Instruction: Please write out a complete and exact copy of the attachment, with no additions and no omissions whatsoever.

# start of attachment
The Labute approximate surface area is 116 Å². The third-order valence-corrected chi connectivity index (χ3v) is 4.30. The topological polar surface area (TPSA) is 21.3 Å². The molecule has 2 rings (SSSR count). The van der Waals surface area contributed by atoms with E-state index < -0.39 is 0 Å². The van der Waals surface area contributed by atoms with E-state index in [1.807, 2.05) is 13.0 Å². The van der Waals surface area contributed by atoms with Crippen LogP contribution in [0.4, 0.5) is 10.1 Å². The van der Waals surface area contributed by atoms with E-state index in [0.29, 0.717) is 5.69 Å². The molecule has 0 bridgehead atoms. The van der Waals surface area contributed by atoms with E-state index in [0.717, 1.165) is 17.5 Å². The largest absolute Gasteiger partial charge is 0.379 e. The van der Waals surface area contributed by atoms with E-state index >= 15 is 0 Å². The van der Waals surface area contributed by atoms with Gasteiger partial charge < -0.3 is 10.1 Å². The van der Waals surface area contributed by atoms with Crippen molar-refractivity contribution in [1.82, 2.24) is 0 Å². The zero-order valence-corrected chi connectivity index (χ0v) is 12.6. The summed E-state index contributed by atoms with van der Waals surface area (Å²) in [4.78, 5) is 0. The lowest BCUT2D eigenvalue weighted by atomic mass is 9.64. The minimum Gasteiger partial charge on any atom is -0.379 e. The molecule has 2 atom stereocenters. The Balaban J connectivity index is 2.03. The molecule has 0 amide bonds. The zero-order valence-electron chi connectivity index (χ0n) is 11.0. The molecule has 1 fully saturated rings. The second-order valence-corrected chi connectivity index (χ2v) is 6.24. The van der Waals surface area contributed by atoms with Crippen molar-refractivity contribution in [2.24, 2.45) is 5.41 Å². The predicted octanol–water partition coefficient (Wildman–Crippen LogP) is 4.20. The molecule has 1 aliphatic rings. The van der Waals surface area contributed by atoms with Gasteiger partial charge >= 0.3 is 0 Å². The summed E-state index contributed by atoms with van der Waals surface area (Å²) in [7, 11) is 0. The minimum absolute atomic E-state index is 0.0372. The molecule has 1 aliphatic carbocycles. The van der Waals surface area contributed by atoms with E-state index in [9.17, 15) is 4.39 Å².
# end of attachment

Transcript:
The Labute approximate surface area is 116 Å². The third-order valence-corrected chi connectivity index (χ3v) is 4.30. The topological polar surface area (TPSA) is 21.3 Å². The molecule has 2 rings (SSSR count). The van der Waals surface area contributed by atoms with E-state index < -0.39 is 0 Å². The van der Waals surface area contributed by atoms with E-state index in [1.807, 2.05) is 13.0 Å². The van der Waals surface area contributed by atoms with Crippen LogP contribution in [0.4, 0.5) is 10.1 Å². The van der Waals surface area contributed by atoms with E-state index in [0.29, 0.717) is 5.69 Å². The molecule has 0 bridgehead atoms. The van der Waals surface area contributed by atoms with E-state index in [0.717, 1.165) is 17.5 Å². The largest absolute Gasteiger partial charge is 0.379 e. The van der Waals surface area contributed by atoms with E-state index >= 15 is 0 Å². The van der Waals surface area contributed by atoms with Gasteiger partial charge < -0.3 is 10.1 Å². The van der Waals surface area contributed by atoms with Crippen molar-refractivity contribution in [1.82, 2.24) is 0 Å². The zero-order valence-corrected chi connectivity index (χ0v) is 12.6. The summed E-state index contributed by atoms with van der Waals surface area (Å²) in [4.78, 5) is 0. The lowest BCUT2D eigenvalue weighted by atomic mass is 9.64. The minimum Gasteiger partial charge on any atom is -0.379 e. The molecule has 2 atom stereocenters. The Balaban J connectivity index is 2.03. The molecule has 0 amide bonds. The zero-order valence-electron chi connectivity index (χ0n) is 11.0. The molecule has 1 fully saturated rings. The second-order valence-corrected chi connectivity index (χ2v) is 6.24. The van der Waals surface area contributed by atoms with Crippen molar-refractivity contribution in [2.24, 2.45) is 5.41 Å². The predicted octanol–water partition coefficient (Wildman–Crippen LogP) is 4.20. The molecule has 1 aliphatic rings. The van der Waals surface area contributed by atoms with Gasteiger partial charge >= 0.3 is 0 Å². The summed E-state index contributed by atoms with van der Waals surface area (Å²) in [7, 11) is 0. The minimum absolute atomic E-state index is 0.0372. The molecule has 1 aliphatic carbocycles. The van der Waals surface area contributed by atoms with E-state index in [9.17, 15) is 4.39 Å².